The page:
That's in addition to standard sales taxes, which range from 5 percent to 15 percent. Still, the effective tax rates are substantially lower than in jurisdictions such as California and Washington, where steep taxes have made it hard for licensed merchants to compete with illegal dealers. An industry analyst recently told The New York Times that heavy taxes and burdensome regulation in California make legal marijuana something like 77 percent more expensive than marijuana sold by unlicensed dealers.

High purchase ages, like high taxes, help sustain the black market. In the U.S., all nine states that have legalized recreational use have set the minimum age for purchase or possession at 21, corresponding to the drinking age. The upshot is that most college-age adults, two-fifths of whom use marijuana, cannot do so legally.

Canada also used the rule for alcohol as a benchmark, but it has a lower drinking age. The national minimum for both alcohol and marijuana is 18, and most provinces have added a year to that cutoff.

 

There's no way that a black market price should be able to beat a legal market price.

The only way that can happen is if the people making the rules for legal businesses see only two possible ways that bureaucrats might interact with a business: tax more and regulate more.

 

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38 minutes ago, dogballs Tom said:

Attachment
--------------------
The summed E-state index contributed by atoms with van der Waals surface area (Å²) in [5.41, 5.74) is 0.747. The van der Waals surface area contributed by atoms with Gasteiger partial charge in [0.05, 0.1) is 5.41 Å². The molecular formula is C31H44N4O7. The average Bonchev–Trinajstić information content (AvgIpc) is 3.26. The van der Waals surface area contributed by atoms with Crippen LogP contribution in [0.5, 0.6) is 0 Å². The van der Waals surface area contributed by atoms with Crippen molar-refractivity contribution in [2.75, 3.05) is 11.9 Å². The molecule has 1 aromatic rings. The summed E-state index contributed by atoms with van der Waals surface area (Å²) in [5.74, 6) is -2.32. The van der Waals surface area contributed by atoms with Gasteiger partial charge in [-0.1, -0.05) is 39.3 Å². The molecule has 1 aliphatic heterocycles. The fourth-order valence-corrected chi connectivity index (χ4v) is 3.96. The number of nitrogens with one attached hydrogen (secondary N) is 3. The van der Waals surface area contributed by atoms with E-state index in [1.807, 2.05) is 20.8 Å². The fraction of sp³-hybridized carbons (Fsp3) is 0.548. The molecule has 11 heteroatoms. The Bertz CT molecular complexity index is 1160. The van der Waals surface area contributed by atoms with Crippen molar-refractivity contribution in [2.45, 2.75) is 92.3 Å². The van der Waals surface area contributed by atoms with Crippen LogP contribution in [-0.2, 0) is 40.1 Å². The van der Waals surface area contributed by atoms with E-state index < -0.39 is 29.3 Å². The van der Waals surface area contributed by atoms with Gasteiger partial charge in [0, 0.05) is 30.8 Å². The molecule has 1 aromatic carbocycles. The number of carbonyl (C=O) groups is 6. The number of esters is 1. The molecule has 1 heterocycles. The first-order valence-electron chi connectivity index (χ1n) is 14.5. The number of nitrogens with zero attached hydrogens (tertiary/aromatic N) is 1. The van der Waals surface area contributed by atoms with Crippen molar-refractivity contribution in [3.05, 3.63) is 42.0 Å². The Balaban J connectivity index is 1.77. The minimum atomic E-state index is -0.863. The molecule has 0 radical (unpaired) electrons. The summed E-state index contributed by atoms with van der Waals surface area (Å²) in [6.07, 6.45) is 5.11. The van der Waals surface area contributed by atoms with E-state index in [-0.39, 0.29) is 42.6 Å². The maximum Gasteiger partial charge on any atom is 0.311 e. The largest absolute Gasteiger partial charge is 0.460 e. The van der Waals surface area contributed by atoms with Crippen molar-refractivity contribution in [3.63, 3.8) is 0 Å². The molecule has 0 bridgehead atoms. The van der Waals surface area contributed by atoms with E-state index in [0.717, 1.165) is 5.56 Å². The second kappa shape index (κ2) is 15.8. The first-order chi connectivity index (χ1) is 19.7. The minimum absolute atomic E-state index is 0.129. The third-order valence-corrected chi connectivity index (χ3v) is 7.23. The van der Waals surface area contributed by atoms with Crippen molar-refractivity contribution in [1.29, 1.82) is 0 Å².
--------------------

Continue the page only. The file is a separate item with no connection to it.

5 Things Canada Got Right
 

There's no way that a black market price should be able to beat a legal market price.

The only way that can happen is if the people making the rules for legal businesses see only two possible ways that bureaucrats might interact with a business: tax more and regulate more.

 

Happens here in Australia with tobacco. Push the legal price high enough and you create an opening for the black marketers.

This is strictly an observation - I don't smoke, haven't done for over 40 years and nobody I socialise with smokes either. I approve of suppressing smoking, just - push the price too high and a black market always appears.

FKT

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Blessed Bipartisan Unity!
 

Quote

 

Two candidates fighting for a seat in the Pennsylvania legislature are rushing to oppose a lifesaving solution to the opioid crisis. Needless to say, that's not how they're describing their policy platforms.